I never imagined myself blogging about the Labour Party. Never before a Labour voter - with a lingering mistrust for the party on account of Tony Blair - I raised an eye-brow when Jeremy Corbyn received the nominations to ‘broaden the debate’ and have since paid close attention as he’s blown it wide open.
For those who don't know - but, I suspect if you've got this far, you will - Jeremy Corbyn is one of four candidates hoping to take over the reins from Ed Milliband and mount an offence against the Conservatives in the next election.
From what I've seen - countless grillings on news programmes and about a dozen leadership debates (nothing much better to do before the football season kicks off, evidently) - the other three candidates are basically the same as each other: staunch Blairites with some suspiciously Tory-esque persuasions.
Corbyn meanwhile, is offering something different. Hoping to rebrand Blair’s New Labour as Corbyn’s True Labour, he has amassed a passionate following: going from 100/1 outsider to odds-on favourite in the process ("the biggest price fall in political betting history" say William Hill)
It is often said that his politics are too left wing for the British electorate to vote for. This primarily being because he stands so vehemently against austerity and all the associated cuts to welfare and public services. He also actively promotes nuclear disarmament, environmentalism and poverty eradication, so I'd say if you disagree with him you're not paying enough attention.
It's probably true that if the election were tomorrow Labour wouldn't win with Corbyn at the helm. But, the election isn't tomorrow: it follows five years of Tory rule and it'd be absurd to suggest Labour would win with anyone in charge right now given how spectacularly they failed just a few months ago.
In my view, people are too easily trapped in the short-termism that plagues politics. Say Corbyn did become Labour leader, yet failed to win the election in 2020: wouldn’t it at least be a good thing that Labour shifted to the left and back to their roots? Wouldn’t it at least build the foundations for a more equal, sustainable and peaceful future? Wouldn’t the next Corbyn be right behind Jeremy looking to continue the fight?
He hasn't come from nowhere, either. David Cameron had only been an MP for four years before he was handed the keys to Number 10. Corbyn, meanwhile, was elected MP for Islington North in 1983 - when Cameron was still at Eton revising for his A Levels - and has remained the voters' choice in his constituency ever since. That's thirty-two years.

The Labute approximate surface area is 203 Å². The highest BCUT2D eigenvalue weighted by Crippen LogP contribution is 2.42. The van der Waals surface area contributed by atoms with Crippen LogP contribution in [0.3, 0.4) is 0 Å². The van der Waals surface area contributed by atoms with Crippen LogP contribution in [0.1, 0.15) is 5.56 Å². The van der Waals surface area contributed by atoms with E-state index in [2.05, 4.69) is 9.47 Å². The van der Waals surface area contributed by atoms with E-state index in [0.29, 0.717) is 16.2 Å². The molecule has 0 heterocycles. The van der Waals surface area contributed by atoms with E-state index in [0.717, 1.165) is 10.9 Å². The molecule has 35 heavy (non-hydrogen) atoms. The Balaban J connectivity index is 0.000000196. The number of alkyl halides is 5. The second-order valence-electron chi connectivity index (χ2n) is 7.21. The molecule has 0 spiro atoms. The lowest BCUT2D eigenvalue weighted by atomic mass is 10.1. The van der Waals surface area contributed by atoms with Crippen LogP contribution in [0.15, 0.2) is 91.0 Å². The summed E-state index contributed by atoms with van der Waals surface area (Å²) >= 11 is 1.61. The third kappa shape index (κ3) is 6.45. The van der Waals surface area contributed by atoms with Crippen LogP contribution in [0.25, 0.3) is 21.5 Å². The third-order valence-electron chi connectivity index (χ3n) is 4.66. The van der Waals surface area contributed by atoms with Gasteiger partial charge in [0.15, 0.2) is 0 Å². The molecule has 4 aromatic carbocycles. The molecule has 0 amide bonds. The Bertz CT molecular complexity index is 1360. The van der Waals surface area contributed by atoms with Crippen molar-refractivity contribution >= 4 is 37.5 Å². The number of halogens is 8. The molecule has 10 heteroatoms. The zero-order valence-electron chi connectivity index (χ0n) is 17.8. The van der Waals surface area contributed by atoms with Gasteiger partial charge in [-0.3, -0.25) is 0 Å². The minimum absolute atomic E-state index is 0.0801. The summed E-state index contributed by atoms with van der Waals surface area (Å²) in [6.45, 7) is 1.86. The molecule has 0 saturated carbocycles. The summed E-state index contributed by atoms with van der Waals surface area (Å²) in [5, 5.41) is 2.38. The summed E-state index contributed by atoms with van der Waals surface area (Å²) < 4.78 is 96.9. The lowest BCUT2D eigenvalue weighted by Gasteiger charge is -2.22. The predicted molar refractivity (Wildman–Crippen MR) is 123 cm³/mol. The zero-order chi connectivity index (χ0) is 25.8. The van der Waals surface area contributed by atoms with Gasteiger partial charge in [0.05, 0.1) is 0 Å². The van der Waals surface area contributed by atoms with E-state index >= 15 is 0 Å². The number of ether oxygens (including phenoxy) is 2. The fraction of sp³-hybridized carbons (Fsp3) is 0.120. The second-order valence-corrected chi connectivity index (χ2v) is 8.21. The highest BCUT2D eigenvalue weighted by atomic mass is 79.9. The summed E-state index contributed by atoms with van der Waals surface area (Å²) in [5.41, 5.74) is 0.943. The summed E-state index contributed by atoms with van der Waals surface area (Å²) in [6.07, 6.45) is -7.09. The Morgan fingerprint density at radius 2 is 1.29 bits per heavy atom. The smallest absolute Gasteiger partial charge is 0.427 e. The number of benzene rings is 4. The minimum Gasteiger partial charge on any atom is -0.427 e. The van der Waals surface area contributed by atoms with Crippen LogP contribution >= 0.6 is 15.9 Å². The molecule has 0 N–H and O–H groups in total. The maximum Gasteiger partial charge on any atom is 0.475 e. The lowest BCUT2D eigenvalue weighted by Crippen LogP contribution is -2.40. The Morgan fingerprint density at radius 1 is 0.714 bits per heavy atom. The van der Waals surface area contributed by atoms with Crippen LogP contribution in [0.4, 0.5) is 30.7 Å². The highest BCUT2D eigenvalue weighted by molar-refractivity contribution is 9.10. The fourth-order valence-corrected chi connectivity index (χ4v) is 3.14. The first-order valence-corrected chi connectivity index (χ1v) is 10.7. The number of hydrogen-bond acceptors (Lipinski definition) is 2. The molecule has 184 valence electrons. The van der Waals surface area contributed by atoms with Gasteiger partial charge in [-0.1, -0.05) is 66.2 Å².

|Addressing the folk who couldn't get in to listen to him at a rally in Camden earlier this week.|
Experience aside, his manner, his conviction, his honesty; they're all refreshingly likeable. He doesn't make me cringe (Ed Milliband), he doesn't make me want to throw random objects at the television (David Cameron) and he doesn't make me bring up little chunks of sick in my mouth (Nigel Farage). He ticks every box.
Most of all, I like the way he sticks to his principles, unlike his counterparts who seem to pick and choose what stance to take based on whatever they think will make them the most popular. There's a Tony Benn quote - the one Mhairi Black referred to in that maiden speech - that better articulates this than I ever could:
"I admire anyone who speaks their mind whatever their party and divide politicians of all parties into two categories: the signposts who point the way they think we should go and the weathercocks who haven't got an opinion, until they've studied the polls, focus groups and spin doctors."
Jeremy Corbyn is obviously, and by anybody's standards, a politician for the people. He’s not afraid to stand up to the establishment on behalf of his constituents; he doesn’t rinse taxpayers for expenses; and he deals in the politics of hope, not fear.
Moreover, he's the most sturdy of signposts while it seems to me his leadership rivals are nothing but weathercocks flailing hopelessly in the swirling wind of a politically diverse electorate.